Tuesday, July 04, 2017

Oklahoma Lefty Podcast # 13

On this edition of the Oklahoma Lefty Podcast we have doubleshots that include new stuff from Habits, Dead Bars, Fire In The Radio, Benchmarks, and Red City Radio plus classics from 7 Seconds, One Man Army, and Drag the River, and much more including questioning the effect of streaming music services and record labels that pull releases from them.

Find past episodes of the Oklahoma Lefty Podcast on iTunesStitcher, and Spreaker.

Listen to "Oklahoma Lefty Podcast # 13" on Spreaker.

1.  "The Tide" by RVIVR (from The Tide b/w Shaggy)
2.  "Life Moves" by RVIVR (from Life Moves)
3.  "Three Easy Pieces" by Buffalo Tom (from Three Easy Pieces)
4.  "The Seeker" by Buffalo Tom
5.  "April Fire" by Benchmarks (from American Night)
6.  "Let You Down" by Benchmarks (from Our Undivided Attention)
7.  "Real Eternity" by Bombers (from Memorial Day)
8.  "Unconditional Rough" by Bombers (from Hospital Museum)
9.  "Evil Way" by Shit Present (from Misery + Disaster)
10.  "Anxious Type" by Shit Present (from Shit Present)
11.  "Ladders Made Of Smoke" by Scott Reynolds (from Stupid World)
12.  "Jesus, Satan, Gene Beeman, His Car, & Pizza Hut" by Scott Reynolds & The Steaming Beast (from Adventure Boy)
13.  "Drug Life" by Fire In The Radio (from New Air)
14.  "June 14th" by Fire In The Radio (from Telemetry)
15.  "Scared of Heights" by Micah Schnabel (from Not The Boy You Used To Know)
16.  "Jazz and Cinnamon Toast Crunch" by Micah Schnabel (from Your New Norman Rockwell)
17.  "Catching" by 7 Seconds (from Praise)
18.  "99 Red Balloons" by 7 Seconds (from Walk Together, Rock Together)
19.  "Far To Fall" by Habits (from Train Wreck)
20.  "Here's To Us" by Habits (from Don't Panic)
21.  "Little Fighter" by Red City Radio (from Red City Radio / The Gamits)
22.  "If You Want Blood (Be My Guest)" by Red City Radio (from If You Want Blood [Be My Guest])
23.  "Wembley" by Beach Slang (from Here, I Made This For You [Beach Slang Mixtape Vol. 2])
24.  "Wasted Daze Of Youth" by Beach Slang (from A Loud Bash of Teenage Feelings)
25.  "Calloused Heart # 2" by Drag the River (from Closed)
26.  "She Used to Smile" by Drag the River (from Chicken Demos)
27.  "It's Empty" by One Man Army (from Rumors and Headlines)
28.  "The Radio Airwaves Gave Me a Lobotomy" by One Man Army (from BYO Split Series, Vol. 5)
29.  "No Tattoos" by Dead Bars (from Dead Bars / The Tim Version)
30.  "Dream Gig" by Dead Bars (from Dream Gig)

*Note*  All music played on this show is done so with the express written permission of the artist, artist representative, and/or the record label.

Wednesday, June 28, 2017

Currently Listening

1.  "Cut Your Hair" by Pavement (from Crooked Rain, Crooked Rain)
2.  Lionel Hampton Was Right" by Fire in the Rain (from New Air)
3.  "Shine" by Doughboys (from Crush)
4.  "Sad Girls Club" by Katie Ellen (from Sad Girls Club)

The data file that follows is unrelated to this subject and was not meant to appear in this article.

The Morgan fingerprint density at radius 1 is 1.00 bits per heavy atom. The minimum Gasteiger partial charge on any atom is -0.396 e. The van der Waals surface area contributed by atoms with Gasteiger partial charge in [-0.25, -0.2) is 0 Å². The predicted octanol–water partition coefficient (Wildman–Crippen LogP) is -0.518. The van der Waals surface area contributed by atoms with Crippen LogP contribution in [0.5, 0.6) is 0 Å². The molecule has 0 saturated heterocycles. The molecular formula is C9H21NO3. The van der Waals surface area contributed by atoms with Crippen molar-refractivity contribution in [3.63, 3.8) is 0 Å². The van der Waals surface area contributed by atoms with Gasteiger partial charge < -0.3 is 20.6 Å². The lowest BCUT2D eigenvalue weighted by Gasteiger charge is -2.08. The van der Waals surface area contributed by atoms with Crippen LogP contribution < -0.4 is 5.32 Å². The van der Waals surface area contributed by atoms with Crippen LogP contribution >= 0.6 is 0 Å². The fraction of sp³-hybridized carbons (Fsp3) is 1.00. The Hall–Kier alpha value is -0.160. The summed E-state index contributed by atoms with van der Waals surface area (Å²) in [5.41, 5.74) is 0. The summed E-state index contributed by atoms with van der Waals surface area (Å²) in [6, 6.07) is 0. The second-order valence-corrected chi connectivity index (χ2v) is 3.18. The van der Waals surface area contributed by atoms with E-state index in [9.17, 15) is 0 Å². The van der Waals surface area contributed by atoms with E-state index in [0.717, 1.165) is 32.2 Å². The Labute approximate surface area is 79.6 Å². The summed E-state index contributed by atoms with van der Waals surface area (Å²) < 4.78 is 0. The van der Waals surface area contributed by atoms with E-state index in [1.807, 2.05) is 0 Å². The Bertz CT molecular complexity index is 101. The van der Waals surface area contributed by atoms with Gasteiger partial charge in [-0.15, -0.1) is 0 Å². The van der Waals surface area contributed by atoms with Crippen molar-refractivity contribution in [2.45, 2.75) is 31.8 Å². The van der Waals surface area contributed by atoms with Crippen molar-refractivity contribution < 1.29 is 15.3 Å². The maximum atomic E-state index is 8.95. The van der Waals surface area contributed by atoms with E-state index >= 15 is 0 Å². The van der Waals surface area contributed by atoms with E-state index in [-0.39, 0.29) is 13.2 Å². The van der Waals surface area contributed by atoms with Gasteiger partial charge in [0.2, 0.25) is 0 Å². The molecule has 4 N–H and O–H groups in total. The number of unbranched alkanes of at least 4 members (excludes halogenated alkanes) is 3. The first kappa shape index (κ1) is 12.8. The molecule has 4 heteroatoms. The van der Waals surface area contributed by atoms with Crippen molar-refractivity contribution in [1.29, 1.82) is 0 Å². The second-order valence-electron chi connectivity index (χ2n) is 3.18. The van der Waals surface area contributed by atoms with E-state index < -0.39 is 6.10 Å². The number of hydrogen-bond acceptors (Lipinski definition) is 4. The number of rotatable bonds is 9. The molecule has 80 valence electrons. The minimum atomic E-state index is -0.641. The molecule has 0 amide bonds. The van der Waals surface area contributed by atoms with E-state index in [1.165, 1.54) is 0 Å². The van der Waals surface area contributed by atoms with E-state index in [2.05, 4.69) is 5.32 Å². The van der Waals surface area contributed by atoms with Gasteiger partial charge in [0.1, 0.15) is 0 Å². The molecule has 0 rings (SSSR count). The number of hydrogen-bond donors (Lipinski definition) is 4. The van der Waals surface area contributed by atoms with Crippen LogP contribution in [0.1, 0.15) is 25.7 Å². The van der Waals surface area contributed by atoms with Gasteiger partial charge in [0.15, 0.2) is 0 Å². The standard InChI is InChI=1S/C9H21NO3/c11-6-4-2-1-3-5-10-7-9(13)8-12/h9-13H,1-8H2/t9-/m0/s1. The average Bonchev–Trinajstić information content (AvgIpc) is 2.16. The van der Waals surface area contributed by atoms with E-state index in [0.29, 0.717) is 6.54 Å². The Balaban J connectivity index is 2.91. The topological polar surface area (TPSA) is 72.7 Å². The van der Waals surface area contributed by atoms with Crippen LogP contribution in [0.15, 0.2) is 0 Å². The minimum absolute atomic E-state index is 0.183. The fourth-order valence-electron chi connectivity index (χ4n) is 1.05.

5.  "Friend of Mine" by Big Drill Car (from No Worse for the Wear)
6.  "Sleepy Eyed" by Harker (from A Lifetime Apart)
7.  "Can't Say I'm Sorry" by Habits (from The Defeatist)
8.  "Back to the Bright" by Needles//Pins (from Back to the Bright)
9.  "Dramamine" by Jeff Rosenstock (from Dramamine)
10.  "2016 Was..." by Garrett Dale (from Two Ts EP)
11.  "Sorry in My Mind" by Pillow Talk (from This Is All Pretend)
12.  "Future Me" by Worriers (from Future Me)
13.  "Brand New Love" by Sebadoh (from Smash Your Head on the Punk Rock)
14.  "Certain for Miles" by Cayetana (from New Kind of Normal)
15.  "Tattered Edge / You Should Be Happy" by Goo Goo Dolls (from You Should Be Happy)
16.  "Sunrise" by The Vansanders (from Sunrise)

Wednesday, June 21, 2017

Album Review: 'Your New Norman Rockwell' by Micah Schnabel

Album:  Your New Norman Rockwell (BandCamp, Last Chance Records, iTunes)
Artist:  Micah Schnabel (Facebook, Twitter, Instagram, BandCamp, Big Cartel)

Micah Schnabel's latest album Your New Norman Rockwell is a powerhouse release of poignant poetry, biting social commentary, and personal heartache, all held together by brilliant hooks and heart wrenching melodies.  There is a power and a purpose behind each and every one of these songs and though the subjects are often dark, the world is a far better place because of their existence.  There is a wisdom in these words, born from a point of view that puts others before self refusing to dwell in the gutter of self-service and delusions of grandeur.  Schnabel gives a voice to those who feel alone and worthless and powerless, to those who have been marginalized, belittled, and demonized, and he does it in the best way possible.  It's very easy for those who feel low and stepped on to become angry and bitter and filled with hate.  And that's what makes Your New Norman Rockwell so utterly and completely special.  This record does none of that.  Yes there is anger and frustration but there is no wallowing in self pity or cries for vengeance.  This record is all about making the world a better place by taking care of each other.  It's a musical plea, appealing to the better angels of our nature, begging people to take the higher road of love and compassion and serving others.  And if all of that wasn't enough, these songs are brilliantly crafted mixing the best elements of folk, punk, indie rock, classic rock, and country.  One shining example is the best song that The Replacements never wrote "Jazz and Cinnamon Toast Crunch" with its ridiculous riff, incredible hook, and driving melody that tell the story of growing up making music.  Then there's the soul crushingly moving "The Interview" with it's Lou Reed / Bob Dylan-esque delivery and drives home the desperation of feeling lost and without hope.  Those are just two examples of the 11 exquisite musically diverse moments that make up Your New Norman Rockwell.  From start to finish the album is a roller coaster of emotions and styles held together by Micah Schnabel's voice and words.  This is an exceptionally important record, one that should be felt as great poetry as much as enjoyed as fantastic music.